Sofie’s Flite Mobility Blog

February 18, 2019 | Share this article

Sofie Haraké works for IPG Mediabrands Stockholm, and has spent 3 months working in the London office.


From snowy Stockholm I arrived in early February to London. The plane was delayed for a few hours from Arlanda airport, so it was already late in the evening when I jumped into a taxi and said; “Farringdon Road, please!” The driver took it upon himself to give me a guided tour as we passed through different areas and historical buildings, such as Kangaroo Valley and the National Museum. It was an exciting ride to say the least. Finally we got to the apartment and the travels were at an end after ten hours on the road.


Finding my way in new places has always been a challenge, but luckily I’ve visited the UK office once before so getting to work the next morning was very easy. However, it took me a few days to realize that on my first trip to the UK office there had been a detour from Farringdon Station to the office, when in fact it was just around the corner. But I never was a great map reader.


One thing that really got me was the weather, so mild you wouldn’t believe it was February, and daylight until seven or eight pm – it felt like fast forwarding the Swedish winter and going directly to early spring. It rained on the first day, but since then the sun has been shining almost every day. While writing this blog piece we’ve opened the windows to let fresh air and sunshine in. I am quite excited to get to experience twice the amount of spring this year. Don’t get me wrong, I absolutely adore winter time with hard snow that glitters under your feet when walking, cold crisp air and that quiet darkness that comes with February being the coldest month of the year. But this year, winter can wait. I’m looking forward to enjoying the mild English weather and experiencing something new.


And London is something new. The culture in itself is not that different from Sweden, everything is almost the same yet, still different. From grocery stores and food brands, to driving on the left-hand side of the road (thank God for instructions where to look when crossing the street) there is a lot to experience. Luckily the new business team I’m assigned to during my stay has so kindly taken me in and we eat lunch out daily, trying new places and it has massively improved my local knowledge and orientation of where we are and where to go. They’ve shared lists of restaurants, things to do and really helped me get off to a flying start. One of them even helped me to join the local gym.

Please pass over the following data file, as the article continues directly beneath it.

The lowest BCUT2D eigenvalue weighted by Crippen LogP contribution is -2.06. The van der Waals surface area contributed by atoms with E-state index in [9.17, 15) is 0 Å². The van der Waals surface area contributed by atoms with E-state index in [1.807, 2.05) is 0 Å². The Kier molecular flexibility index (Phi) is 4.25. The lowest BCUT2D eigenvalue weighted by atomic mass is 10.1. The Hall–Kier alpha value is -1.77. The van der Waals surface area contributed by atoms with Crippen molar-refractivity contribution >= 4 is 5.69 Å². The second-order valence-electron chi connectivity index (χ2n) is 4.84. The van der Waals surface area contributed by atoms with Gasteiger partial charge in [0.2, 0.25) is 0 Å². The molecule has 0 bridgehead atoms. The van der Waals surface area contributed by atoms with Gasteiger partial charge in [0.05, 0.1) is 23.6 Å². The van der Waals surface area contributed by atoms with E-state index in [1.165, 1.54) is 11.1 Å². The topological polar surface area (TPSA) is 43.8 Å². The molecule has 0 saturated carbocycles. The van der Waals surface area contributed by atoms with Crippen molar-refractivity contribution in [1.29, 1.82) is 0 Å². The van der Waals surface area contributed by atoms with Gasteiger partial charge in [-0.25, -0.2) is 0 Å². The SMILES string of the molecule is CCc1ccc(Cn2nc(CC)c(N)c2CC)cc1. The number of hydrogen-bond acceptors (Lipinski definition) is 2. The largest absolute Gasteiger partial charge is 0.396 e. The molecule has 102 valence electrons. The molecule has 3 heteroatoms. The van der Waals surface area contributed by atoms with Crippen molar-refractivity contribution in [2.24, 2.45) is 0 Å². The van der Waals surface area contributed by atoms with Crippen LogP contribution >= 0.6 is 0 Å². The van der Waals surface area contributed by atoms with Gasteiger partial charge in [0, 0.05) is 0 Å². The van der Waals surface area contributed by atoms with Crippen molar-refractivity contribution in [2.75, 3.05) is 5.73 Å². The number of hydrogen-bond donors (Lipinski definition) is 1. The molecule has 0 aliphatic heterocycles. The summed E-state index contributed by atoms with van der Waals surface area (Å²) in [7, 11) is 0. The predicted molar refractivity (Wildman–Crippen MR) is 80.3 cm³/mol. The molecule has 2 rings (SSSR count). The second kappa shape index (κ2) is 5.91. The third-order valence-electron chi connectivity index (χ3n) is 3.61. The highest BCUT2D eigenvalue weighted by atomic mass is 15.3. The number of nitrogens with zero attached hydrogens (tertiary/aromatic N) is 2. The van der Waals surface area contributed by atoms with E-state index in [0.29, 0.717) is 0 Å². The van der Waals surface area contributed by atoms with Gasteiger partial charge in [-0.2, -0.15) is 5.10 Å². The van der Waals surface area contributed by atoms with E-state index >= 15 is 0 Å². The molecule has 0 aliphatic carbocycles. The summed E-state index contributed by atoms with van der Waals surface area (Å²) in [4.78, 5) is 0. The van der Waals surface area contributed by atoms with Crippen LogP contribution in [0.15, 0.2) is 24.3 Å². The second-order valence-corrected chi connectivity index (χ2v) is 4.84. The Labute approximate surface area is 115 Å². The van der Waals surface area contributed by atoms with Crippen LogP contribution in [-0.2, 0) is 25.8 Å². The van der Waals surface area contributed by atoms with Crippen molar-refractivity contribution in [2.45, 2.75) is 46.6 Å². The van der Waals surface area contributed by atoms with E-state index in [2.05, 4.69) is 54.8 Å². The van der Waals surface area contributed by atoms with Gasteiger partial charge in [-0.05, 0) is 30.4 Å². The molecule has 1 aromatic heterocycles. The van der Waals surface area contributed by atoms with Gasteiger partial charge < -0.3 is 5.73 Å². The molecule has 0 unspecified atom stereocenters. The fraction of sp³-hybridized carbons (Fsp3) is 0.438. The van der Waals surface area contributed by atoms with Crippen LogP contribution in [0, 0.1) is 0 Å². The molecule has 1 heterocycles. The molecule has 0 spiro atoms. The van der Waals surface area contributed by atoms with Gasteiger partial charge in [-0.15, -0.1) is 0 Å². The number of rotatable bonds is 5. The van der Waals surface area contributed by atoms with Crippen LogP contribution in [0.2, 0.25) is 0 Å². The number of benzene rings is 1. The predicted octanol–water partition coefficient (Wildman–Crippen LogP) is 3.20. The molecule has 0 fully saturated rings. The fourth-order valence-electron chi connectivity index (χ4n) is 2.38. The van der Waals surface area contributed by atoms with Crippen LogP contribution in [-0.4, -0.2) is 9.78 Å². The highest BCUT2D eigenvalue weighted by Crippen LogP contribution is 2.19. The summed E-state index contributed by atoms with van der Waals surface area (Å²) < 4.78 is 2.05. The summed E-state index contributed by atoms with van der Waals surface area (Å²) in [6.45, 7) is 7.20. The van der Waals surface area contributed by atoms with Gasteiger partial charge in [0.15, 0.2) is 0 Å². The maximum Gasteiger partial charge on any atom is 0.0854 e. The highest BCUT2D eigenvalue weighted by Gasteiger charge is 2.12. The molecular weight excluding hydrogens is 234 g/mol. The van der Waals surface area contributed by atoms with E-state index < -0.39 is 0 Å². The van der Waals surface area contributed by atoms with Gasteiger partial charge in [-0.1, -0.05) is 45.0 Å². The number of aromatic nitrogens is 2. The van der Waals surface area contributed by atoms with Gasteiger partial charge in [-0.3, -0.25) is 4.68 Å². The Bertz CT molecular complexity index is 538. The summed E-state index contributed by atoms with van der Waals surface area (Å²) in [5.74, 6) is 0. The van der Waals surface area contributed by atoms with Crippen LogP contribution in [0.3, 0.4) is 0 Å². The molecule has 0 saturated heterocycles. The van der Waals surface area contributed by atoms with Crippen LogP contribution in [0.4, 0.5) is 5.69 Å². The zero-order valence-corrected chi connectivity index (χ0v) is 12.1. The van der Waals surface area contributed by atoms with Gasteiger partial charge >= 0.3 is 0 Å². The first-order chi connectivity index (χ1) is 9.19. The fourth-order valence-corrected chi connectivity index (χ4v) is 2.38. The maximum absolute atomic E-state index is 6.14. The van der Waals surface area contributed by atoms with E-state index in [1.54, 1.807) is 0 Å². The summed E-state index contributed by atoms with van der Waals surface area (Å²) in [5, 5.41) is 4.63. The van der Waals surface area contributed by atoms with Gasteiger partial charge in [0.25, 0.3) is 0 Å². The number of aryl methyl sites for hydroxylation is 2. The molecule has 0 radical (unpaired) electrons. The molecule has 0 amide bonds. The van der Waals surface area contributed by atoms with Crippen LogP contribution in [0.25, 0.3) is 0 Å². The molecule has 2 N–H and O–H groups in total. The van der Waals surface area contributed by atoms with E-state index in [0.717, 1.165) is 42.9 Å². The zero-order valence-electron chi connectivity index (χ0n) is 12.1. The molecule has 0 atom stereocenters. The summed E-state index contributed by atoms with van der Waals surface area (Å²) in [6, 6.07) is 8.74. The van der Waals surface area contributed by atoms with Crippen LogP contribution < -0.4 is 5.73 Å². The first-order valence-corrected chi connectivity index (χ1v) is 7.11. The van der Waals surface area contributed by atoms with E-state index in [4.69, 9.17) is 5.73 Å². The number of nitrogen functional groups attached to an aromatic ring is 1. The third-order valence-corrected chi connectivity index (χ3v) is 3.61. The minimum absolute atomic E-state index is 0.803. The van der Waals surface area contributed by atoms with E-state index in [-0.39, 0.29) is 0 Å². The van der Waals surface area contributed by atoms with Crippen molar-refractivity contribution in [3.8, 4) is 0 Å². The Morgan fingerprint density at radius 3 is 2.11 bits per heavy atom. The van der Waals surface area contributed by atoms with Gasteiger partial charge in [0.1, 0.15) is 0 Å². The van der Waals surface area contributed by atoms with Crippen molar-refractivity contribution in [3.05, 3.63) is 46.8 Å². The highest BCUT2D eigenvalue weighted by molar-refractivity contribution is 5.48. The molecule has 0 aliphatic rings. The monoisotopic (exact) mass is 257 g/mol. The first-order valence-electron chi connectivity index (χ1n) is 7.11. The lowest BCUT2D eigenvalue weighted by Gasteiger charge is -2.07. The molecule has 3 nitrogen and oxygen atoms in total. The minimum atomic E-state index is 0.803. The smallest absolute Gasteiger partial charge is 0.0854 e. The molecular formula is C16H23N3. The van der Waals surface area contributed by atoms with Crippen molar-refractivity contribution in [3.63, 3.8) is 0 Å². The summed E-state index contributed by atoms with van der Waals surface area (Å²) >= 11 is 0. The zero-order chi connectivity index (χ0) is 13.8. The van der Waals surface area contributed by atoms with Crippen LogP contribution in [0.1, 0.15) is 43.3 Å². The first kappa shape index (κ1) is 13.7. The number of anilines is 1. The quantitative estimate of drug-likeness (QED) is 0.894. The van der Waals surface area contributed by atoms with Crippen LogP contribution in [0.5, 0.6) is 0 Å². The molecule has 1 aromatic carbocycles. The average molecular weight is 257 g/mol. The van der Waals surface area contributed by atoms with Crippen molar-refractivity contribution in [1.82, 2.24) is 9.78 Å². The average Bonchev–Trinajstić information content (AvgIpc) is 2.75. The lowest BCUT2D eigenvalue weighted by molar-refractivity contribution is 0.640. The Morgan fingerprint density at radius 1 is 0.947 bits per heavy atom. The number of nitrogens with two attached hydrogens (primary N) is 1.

I’m still getting used to watching British news on the television and keeping up in normal conversations at work. I always thought of myself as quite fluent in the Queen’s English, but I’ve come to realise that with all the expressions being used and the sheer speed with which the native English speak, I still have a lot to learn. Hopefully I’ll adjust and improve my English whilst I’m here.


Requesting information from 70+ markets within a few days? No problem!

Jumping into another role in a whole other country has been an exciting adventure to say the least. Changing from Account Director and managing clients in Sweden, to coordinating EMEA and Global requests for the New Business team really took me back to basics. With whole new tasks, processes and routines it felt like being brand new to your job again, which is quite a special feeling.

Team Lunch

Even though most of the things here almost feel like home, there are a few things that really stand out compared to my regular assignments back in Sweden: